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10 Time Management Tips for Seminary Students

Completing a graduate seminary degree requires as much perseverance as intelligence. Most of our graduates had to overcome great obstacles to finish their degrees. Our alumni are business owners, pastors, church staff members, executives of non-profit organizations with numerous ministry and family responsibilities. One of our graduates’ son had an accident and nearly died.  Graduates had health issues and lost jobs. The list of challenges is endless. But they also found a way to navigate through the turbulences of life and graduate. How can students efficiently utilize their time and keep their many plates spinning?

  1. Set goals and Priorities each week for what you want to get done and adjust daily. (Mark McGowan, MDIV 2011) “Consider reducing some of the things you are currently doing that are ‘optional’ to give your studies proper priority.” (Tom Crick, MML 2013)
  1. Schedule on your calendar when you are going to study. (Terri Baer, MML 2007) Each course requires from 10-17 hrs. per week. Schedule your study times just as you would any other appointment and don’t break that appointment.
  1. Put due dates into your calendar. Estimate how many hours each assignment will take. “Break tasks into smaller chunks and schedule those in your calendar.” (Tom Crick, MML 2013)
  1. Post Early and Check Back Often. “It’s much easier to develop a “conversation” when you’re dealing with just a few responses at a time, rather than the whole class in the final days of each week. I tried my best to check in first thing in the morning and last thing at night. (Stacey Manske, MDIV 2013)
  2. Set aside a place for your studies that is free from distraction. That could be your church office, or a quiet place at home. It could mean coming to work early or staying late after people are gone so that you take minimal class work at home. (Richie Reeder, MDIV 2012) “For me, being at home can be a distraction, so I planned on consistent trips to a public or college library.” (Robbie Johnson, MML 2006)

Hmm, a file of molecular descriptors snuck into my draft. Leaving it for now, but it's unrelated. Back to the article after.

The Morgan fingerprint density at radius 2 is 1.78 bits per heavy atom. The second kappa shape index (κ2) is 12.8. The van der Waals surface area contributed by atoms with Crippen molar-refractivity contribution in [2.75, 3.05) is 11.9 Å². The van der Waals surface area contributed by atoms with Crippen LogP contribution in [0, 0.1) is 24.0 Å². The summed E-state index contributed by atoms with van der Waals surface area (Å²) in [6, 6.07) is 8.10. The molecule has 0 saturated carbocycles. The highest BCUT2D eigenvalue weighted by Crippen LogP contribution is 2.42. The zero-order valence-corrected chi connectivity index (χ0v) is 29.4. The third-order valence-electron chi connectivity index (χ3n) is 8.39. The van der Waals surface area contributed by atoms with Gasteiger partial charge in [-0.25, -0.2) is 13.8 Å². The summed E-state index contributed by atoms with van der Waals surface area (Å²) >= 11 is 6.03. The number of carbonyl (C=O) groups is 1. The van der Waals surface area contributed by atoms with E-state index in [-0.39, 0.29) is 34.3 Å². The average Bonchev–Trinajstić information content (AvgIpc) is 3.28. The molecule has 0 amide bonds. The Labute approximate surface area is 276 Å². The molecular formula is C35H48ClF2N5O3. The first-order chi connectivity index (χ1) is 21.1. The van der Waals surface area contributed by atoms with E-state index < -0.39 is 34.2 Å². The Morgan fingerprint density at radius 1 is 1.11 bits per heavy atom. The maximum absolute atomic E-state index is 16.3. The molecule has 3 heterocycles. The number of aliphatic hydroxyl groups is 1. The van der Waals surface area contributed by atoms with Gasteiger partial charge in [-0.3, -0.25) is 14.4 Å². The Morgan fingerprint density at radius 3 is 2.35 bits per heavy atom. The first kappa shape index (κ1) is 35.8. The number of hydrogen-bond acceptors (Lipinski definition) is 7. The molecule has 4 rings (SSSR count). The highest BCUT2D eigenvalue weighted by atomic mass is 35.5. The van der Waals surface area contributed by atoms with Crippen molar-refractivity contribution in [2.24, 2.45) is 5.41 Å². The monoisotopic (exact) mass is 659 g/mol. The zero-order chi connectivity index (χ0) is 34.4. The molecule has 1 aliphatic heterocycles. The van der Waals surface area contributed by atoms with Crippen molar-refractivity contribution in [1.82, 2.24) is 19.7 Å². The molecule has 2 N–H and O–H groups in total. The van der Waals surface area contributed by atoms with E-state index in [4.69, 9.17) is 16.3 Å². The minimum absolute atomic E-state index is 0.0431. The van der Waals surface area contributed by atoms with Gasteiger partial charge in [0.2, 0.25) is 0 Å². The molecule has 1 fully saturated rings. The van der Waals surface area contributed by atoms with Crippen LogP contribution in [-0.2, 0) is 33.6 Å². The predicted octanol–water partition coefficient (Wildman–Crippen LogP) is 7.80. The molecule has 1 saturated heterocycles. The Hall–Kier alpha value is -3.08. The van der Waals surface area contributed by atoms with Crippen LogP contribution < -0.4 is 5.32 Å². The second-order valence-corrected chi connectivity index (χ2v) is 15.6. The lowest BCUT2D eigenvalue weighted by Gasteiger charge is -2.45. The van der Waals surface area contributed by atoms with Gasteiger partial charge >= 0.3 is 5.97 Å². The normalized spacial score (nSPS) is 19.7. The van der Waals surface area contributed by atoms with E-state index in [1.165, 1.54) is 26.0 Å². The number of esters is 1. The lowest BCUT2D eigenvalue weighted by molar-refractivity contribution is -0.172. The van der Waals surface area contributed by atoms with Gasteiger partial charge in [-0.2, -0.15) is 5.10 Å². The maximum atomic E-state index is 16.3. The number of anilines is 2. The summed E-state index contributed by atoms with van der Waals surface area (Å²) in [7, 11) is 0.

1. Work ahead. “There were weeks I would work ahead with my posts and save them in Word and then they were ready to go on Tuesday.” (Wendy Swaby, MDIV 2014) “If possible, read the textbooks before course begins.” (Randy Grimes, MDIV 2014, DMin Student) Download all of the study questions and as your read, look for the answers (Linda Graber, MML 2008, MDiv Student)
  1. Ask someone to be your accountability partner. “Find someone who understands the challenges of being a graduate student and juggling various roles in life. This means developing a strategy and timetable.” (Robbie Johnson, MML 2006) “Ask people who know you to help you see your time wasting blind spots.” (Chris Sherwood, MDIV 2013) “If possible, find a person to study with.” (Ellie Edwards, DMS 2009)
  1. Say “No” more often than you otherwise would. (Chris Sherwood, MDIV 2013) Covey wrote, “You can’t say no unless you have a bigger “yes” burning inside you.” Effective leaders don’t say “yes” to everything. They focus on their goals and are self-disciplined. However, effective leaders say “No” in a way that builds relationships and reputation and not in ways that destroy them.
  1. Say “Yes” to family. The great thing about online courses is that students can set their own schedule. You can study late after your family has gone to bed, get up early and study, or study during your lunch break. Your family and your health are more important than your studies. Make them a priority.
  1. Seek help. Don’t be too proud to ask for help from family and friends. Ask others to help with some of your responsibilities so you can study. Solicit ideas from others that are in your same season of life. (Tom Crick, MML 2013)

For the full article with graduates’ tips click this link.

 

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